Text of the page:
Samsung’s new Galaxy S8 smartphone, which will be unveiled some time this month will boast fingerprint, iris and facial recognition features to authenticate users. In addition, the company is partnering with banks to support them with facial recognition tech that might be hooked up to Samsung Pay.
Earlier Galaxy devices enabled owners to unlock their handsets via facial recognition, but the S8 would be the first to use it to facilitate financial payment.
Mainstream adoption of smartphone biometrics will act as a catalyst for the deployment of biometric sensors elsewhere, reckons Deloitte Global. For example, finger vein and palm vein scanners using near-infrared light to ID a person’s vein structure can be integrated into ATMs as an alternative to PIN entry. Schools could use vein scanners to authenticate access to buildings, while the technology could be used by students to check in and out of classes, or to pay for food.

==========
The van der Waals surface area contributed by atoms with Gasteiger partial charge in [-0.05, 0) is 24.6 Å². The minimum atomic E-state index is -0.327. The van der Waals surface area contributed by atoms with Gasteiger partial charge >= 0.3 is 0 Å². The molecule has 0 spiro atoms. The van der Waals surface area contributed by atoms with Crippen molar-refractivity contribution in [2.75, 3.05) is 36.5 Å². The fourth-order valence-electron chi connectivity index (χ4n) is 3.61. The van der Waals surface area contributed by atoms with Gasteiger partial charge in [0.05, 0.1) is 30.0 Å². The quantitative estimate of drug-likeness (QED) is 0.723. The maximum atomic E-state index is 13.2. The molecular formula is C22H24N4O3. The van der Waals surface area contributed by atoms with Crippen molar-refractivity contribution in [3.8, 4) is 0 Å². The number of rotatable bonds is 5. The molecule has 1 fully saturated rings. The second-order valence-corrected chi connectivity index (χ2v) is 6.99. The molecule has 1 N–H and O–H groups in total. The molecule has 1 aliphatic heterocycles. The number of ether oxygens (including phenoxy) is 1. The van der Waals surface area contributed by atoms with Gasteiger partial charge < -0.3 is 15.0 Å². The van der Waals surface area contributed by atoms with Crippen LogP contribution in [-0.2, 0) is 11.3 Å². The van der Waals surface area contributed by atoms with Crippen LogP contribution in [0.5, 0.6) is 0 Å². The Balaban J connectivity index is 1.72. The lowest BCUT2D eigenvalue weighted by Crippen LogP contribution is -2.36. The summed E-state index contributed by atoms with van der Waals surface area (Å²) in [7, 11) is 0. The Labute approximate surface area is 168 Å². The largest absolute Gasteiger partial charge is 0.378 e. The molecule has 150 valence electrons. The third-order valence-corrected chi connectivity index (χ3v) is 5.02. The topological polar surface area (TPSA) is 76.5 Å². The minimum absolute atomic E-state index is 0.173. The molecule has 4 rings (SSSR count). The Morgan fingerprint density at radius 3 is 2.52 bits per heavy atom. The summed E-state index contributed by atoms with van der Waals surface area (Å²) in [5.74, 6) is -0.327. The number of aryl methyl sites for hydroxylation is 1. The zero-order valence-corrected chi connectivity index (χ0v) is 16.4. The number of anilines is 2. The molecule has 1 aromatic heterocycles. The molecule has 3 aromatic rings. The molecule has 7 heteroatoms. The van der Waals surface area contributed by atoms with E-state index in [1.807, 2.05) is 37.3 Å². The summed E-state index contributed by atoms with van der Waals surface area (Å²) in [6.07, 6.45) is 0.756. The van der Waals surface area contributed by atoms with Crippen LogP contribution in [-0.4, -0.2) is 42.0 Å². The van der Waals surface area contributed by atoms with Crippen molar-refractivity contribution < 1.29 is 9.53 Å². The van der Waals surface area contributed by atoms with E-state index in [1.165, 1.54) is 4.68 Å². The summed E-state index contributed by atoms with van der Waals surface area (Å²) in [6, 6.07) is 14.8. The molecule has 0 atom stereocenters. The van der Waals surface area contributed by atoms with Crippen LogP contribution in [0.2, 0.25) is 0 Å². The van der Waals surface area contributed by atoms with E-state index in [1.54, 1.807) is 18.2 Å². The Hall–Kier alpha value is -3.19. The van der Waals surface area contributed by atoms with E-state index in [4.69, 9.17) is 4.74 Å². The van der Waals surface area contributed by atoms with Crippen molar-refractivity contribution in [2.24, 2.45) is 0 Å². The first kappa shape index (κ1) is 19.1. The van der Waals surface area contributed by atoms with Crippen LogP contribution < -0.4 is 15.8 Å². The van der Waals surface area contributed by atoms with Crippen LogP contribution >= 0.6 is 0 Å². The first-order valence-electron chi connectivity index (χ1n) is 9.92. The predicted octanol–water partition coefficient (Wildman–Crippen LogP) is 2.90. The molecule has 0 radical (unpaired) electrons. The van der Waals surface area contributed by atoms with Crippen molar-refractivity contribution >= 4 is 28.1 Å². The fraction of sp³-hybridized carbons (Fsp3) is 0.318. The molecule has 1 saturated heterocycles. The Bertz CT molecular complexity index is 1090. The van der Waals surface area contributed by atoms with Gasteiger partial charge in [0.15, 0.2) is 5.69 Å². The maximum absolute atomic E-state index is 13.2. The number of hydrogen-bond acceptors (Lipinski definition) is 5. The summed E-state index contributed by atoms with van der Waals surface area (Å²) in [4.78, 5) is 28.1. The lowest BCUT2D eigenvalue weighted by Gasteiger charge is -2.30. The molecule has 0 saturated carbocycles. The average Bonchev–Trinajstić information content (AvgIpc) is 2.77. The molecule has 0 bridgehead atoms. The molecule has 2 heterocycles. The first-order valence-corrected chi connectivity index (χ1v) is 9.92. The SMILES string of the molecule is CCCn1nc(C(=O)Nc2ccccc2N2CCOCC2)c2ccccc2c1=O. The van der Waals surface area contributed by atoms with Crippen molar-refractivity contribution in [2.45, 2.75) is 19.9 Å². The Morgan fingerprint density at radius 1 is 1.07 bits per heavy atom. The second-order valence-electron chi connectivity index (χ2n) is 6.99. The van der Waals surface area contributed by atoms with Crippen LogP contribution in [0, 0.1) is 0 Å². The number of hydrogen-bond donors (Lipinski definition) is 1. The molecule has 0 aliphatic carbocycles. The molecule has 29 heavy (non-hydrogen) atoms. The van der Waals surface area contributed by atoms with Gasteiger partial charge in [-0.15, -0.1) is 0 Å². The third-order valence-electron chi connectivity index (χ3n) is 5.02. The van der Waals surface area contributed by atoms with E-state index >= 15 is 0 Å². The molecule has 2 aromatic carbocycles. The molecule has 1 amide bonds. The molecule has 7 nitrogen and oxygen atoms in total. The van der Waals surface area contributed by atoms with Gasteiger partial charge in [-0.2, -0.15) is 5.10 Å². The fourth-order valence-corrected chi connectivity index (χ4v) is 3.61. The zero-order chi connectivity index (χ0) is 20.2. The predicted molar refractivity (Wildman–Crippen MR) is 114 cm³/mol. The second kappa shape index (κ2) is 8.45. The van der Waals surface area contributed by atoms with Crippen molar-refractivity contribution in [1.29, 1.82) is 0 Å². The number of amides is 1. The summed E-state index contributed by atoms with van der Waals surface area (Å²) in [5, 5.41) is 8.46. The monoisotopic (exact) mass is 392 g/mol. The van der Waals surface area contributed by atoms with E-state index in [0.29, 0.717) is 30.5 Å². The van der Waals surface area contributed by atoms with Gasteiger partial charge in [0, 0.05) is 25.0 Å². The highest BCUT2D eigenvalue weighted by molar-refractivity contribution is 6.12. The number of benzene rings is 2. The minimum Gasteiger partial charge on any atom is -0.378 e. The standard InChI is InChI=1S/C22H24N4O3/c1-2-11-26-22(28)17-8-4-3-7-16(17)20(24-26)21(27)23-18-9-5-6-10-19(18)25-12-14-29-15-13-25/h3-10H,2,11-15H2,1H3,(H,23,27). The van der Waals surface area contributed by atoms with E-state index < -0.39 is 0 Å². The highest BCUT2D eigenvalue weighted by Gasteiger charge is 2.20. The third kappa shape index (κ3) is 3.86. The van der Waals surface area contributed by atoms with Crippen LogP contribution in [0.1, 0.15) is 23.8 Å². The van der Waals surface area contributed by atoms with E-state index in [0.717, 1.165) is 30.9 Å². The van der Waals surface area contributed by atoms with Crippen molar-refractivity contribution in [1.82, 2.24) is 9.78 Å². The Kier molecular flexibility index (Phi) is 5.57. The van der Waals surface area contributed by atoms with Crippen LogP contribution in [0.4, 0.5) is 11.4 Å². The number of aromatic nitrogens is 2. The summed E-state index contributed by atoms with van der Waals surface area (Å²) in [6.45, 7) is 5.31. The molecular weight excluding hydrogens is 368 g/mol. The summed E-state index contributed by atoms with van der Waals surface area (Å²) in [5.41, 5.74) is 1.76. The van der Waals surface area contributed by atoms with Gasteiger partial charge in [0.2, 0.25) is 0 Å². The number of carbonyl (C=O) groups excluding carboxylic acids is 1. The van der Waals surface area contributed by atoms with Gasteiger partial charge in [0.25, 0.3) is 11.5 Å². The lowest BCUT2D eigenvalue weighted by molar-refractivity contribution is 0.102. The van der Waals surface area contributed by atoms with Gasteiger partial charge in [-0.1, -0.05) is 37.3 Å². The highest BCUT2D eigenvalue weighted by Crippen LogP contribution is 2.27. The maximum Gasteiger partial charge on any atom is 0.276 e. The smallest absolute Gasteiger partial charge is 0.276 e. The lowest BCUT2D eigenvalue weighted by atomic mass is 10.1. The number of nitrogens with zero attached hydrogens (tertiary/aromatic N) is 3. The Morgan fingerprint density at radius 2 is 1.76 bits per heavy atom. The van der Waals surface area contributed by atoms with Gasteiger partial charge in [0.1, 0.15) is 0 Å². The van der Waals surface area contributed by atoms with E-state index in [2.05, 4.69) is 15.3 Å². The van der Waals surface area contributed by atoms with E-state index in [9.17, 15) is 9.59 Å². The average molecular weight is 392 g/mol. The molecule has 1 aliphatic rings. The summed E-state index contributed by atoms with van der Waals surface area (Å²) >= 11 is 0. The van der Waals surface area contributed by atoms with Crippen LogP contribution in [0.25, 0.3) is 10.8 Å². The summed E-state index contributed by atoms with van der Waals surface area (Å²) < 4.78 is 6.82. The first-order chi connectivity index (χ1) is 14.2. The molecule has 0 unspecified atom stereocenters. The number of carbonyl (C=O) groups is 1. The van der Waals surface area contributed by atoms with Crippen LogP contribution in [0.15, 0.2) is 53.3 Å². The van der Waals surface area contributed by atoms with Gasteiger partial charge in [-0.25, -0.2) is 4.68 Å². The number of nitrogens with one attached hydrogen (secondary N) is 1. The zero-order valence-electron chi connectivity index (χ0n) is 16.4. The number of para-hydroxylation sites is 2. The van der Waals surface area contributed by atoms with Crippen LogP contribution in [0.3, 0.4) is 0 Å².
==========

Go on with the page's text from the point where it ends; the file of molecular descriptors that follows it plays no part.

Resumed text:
Billions of new smartphones and tablets will this year be capable of processing multiple types of biometric inputs. However, there are challenges. Voice recognition technology may struggle when used in noisy locales, while facial recognition may require similar lighting conditions to those in which reference images were taken, otherwise false negatives are likely.